Again, speech and debate is never something I personally participated in, but I’ve grown to love it. I have so much admiration for those kids who are able to express themselves so passionately and articulately. They’re amazing. The loss of the end of their season is, again, heartbreaking.

My eldest son was preparing to move away to the big city this spring, a step I’ve been encouraging him to take, as all parents ultimately must. That’s now completely up in the air.

Maybe that’s part of what’s so difficult about this — we have no idea how, or when, things will get back to normal. If they ever do. Will we ever again be as carefree as we were?

I know the sadness I feel for my kids and my family and the things we’ve lost is being replicated in home after home after home. It’s OK to feel that sadness.

You don’t know what you’ve got until it’s gone. Never in my lifetime has that cliché been proven more true than now.

This morning, while engaged in what has become part of my twice daily routine — sanitizing the high-contact areas of my home — I realized how much I’m missing human contact.

Like wrapping myself in my husband’s arms at the end of the work day. Or giving my mom a hug. The tears are flowing again as I write this because I honestly don’t know when I’ll again be able to give my mom a hug. Such a simple thing that means so much.

So, yes, I’ve cried about what we’ve lost.

But, I’ve also cried about what we’ve found, because I’m just overwhelmed at the amount of love shown by some people. To my children’s teachers — you know who you are — the concern and dedication you’ve shown to my kids, and all of our kids, has touched me more deeply than I can ever express. The emails, the Facebook posts, the YouTube videos, the sharing of resources — they all just show how amazing you are and how much we’ve taken you for granted.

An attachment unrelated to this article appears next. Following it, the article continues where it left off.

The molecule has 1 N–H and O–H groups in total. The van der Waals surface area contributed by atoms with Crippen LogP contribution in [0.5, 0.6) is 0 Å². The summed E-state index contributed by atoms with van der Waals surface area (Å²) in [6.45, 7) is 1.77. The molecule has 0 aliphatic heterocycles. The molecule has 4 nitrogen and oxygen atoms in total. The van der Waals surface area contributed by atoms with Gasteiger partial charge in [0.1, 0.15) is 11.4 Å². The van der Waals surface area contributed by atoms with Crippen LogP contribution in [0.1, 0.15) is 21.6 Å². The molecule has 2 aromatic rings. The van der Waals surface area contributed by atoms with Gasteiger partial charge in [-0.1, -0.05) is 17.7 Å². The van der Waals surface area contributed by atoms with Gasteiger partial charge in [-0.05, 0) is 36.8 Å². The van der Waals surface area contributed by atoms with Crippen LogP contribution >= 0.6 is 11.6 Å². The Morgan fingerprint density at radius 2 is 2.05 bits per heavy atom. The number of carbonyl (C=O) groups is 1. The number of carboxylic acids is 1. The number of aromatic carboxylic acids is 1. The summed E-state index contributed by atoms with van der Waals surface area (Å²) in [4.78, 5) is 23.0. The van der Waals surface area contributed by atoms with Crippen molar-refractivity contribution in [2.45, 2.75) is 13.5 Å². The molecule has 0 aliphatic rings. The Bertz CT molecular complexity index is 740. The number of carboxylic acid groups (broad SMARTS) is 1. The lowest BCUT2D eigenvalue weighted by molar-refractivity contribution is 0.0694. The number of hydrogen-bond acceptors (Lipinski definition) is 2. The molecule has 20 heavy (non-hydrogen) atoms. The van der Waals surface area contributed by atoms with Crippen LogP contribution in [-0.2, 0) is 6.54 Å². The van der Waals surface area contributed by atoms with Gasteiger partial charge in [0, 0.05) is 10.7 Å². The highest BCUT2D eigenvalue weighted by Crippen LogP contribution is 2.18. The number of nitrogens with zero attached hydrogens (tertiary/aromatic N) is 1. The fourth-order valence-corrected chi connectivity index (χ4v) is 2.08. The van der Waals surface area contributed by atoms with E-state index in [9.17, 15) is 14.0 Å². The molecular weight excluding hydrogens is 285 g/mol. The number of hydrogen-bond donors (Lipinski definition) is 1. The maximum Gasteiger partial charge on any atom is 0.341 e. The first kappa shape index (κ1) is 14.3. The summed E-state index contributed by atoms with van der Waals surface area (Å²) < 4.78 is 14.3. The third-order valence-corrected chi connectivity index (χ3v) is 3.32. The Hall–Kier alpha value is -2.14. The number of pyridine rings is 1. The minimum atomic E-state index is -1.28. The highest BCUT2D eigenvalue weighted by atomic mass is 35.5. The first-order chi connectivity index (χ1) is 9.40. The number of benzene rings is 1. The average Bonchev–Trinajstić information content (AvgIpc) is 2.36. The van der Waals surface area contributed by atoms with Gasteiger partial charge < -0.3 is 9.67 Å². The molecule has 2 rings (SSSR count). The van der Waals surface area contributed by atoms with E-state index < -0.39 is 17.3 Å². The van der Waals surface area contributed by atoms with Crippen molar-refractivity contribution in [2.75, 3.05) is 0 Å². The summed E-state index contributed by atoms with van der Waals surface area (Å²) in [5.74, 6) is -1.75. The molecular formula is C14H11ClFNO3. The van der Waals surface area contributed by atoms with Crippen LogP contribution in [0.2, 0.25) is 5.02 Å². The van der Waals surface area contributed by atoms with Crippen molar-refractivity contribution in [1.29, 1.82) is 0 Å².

I’ve cried thinking about the people working in healthcare and law enforcement and other emergency crews. They continue to go to work to protect all of us, even when they have families of their own who are also struggling with all of this. Thank you for your courage and dedication.

I’ve cried seeing little acts of kindness around our little community, with people truly trying to help one another through this. I’ve cried thinking of my friends who are small business owners and how this is impacting them, yet so many of them are still doing little things to help out the community at this time of uncertainty and fear.

I guess I’ve cried for all the things and people we’ve taken for granted, all the things and people we’ve come to believe were simply certainties of life. My tears are sad and happy and grateful and frightened and overwhelmed all mixed together.

My suspicion is that how I’m feeling is something many of us can relate to right about now.

I have no idea how things are going to unfold. So much is out of my control — which is really hard for a control freak like myself. All I can do is keep doing my part to keep us all safe and hope for the best.

For now, I’m sending my love and good thoughts to you all. Be careful out there.